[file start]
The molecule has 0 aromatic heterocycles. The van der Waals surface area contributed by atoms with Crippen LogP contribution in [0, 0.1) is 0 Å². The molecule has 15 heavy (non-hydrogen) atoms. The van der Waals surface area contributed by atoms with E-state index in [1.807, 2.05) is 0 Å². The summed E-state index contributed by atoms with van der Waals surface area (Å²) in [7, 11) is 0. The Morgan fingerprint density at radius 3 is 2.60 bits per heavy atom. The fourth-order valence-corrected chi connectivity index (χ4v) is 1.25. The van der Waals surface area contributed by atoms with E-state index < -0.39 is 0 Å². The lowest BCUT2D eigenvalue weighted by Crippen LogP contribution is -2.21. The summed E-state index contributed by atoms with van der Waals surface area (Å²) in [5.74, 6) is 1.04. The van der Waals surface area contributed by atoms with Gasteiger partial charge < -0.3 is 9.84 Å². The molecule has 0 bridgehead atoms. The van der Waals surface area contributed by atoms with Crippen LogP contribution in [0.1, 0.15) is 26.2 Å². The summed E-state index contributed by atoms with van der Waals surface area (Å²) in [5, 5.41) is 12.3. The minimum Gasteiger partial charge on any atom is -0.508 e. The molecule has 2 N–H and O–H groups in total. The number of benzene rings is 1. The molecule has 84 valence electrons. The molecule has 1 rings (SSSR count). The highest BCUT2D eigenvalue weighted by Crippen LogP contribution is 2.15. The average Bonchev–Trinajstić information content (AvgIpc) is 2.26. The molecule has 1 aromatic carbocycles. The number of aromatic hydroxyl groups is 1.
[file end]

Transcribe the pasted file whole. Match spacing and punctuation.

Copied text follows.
The molecule has 0 aromatic heterocycles. The van der Waals surface area contributed by atoms with Crippen LogP contribution in [0, 0.1) is 0 Å². The molecule has 15 heavy (non-hydrogen) atoms. The van der Waals surface area contributed by atoms with E-state index in [1.807, 2.05) is 0 Å². The summed E-state index contributed by atoms with van der Waals surface area (Å²) in [7, 11) is 0. The Morgan fingerprint density at radius 3 is 2.60 bits per heavy atom. The fourth-order valence-corrected chi connectivity index (χ4v) is 1.25. The van der Waals surface area contributed by atoms with E-state index < -0.39 is 0 Å². The lowest BCUT2D eigenvalue weighted by Crippen LogP contribution is -2.21. The summed E-state index contributed by atoms with van der Waals surface area (Å²) in [5.74, 6) is 1.04. The van der Waals surface area contributed by atoms with Gasteiger partial charge < -0.3 is 9.84 Å². The molecule has 0 bridgehead atoms. The van der Waals surface area contributed by atoms with Crippen LogP contribution in [0.1, 0.15) is 26.2 Å². The summed E-state index contributed by atoms with van der Waals surface area (Å²) in [5, 5.41) is 12.3. The minimum Gasteiger partial charge on any atom is -0.508 e. The molecule has 2 N–H and O–H groups in total. The number of benzene rings is 1. The molecule has 84 valence electrons. The molecule has 1 rings (SSSR count). The highest BCUT2D eigenvalue weighted by Crippen LogP contribution is 2.15. The average Bonchev–Trinajstić information content (AvgIpc) is 2.26. The molecule has 1 aromatic carbocycles. The number of aromatic hydroxyl groups is 1.